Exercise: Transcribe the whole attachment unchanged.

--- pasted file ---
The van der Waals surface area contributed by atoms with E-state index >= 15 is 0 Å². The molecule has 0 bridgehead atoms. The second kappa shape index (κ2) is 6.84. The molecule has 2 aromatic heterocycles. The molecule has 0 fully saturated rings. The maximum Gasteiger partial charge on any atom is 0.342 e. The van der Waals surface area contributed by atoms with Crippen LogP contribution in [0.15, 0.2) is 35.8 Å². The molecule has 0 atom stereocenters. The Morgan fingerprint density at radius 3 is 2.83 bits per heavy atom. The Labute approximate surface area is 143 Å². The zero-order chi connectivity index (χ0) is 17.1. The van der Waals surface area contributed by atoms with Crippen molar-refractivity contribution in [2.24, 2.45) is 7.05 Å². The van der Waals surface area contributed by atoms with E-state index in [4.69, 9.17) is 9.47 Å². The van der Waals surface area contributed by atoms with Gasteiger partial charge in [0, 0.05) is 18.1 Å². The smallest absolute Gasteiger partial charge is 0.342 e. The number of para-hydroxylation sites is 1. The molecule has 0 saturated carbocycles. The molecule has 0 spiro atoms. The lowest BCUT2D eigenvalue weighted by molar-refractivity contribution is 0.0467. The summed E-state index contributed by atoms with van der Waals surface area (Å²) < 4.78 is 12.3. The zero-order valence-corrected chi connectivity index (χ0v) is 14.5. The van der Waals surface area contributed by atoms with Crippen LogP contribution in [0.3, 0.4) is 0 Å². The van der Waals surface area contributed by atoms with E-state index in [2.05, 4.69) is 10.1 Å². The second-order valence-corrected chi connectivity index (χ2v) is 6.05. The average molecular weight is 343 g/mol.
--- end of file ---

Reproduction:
The van der Waals surface area contributed by atoms with E-state index >= 15 is 0 Å². The molecule has 0 bridgehead atoms. The second kappa shape index (κ2) is 6.84. The molecule has 2 aromatic heterocycles. The molecule has 0 fully saturated rings. The maximum Gasteiger partial charge on any atom is 0.342 e. The van der Waals surface area contributed by atoms with Crippen LogP contribution in [0.15, 0.2) is 35.8 Å². The molecule has 0 atom stereocenters. The Morgan fingerprint density at radius 3 is 2.83 bits per heavy atom. The Labute approximate surface area is 143 Å². The zero-order chi connectivity index (χ0) is 17.1. The van der Waals surface area contributed by atoms with Crippen molar-refractivity contribution in [2.24, 2.45) is 7.05 Å². The van der Waals surface area contributed by atoms with E-state index in [4.69, 9.17) is 9.47 Å². The van der Waals surface area contributed by atoms with Gasteiger partial charge in [0, 0.05) is 18.1 Å². The smallest absolute Gasteiger partial charge is 0.342 e. The number of para-hydroxylation sites is 1. The molecule has 0 saturated carbocycles. The molecule has 0 spiro atoms. The lowest BCUT2D eigenvalue weighted by molar-refractivity contribution is 0.0467. The summed E-state index contributed by atoms with van der Waals surface area (Å²) < 4.78 is 12.3. The zero-order valence-corrected chi connectivity index (χ0v) is 14.5. The van der Waals surface area contributed by atoms with Crippen LogP contribution in [0.3, 0.4) is 0 Å². The van der Waals surface area contributed by atoms with E-state index in [2.05, 4.69) is 10.1 Å². The second-order valence-corrected chi connectivity index (χ2v) is 6.05. The average molecular weight is 343 g/mol.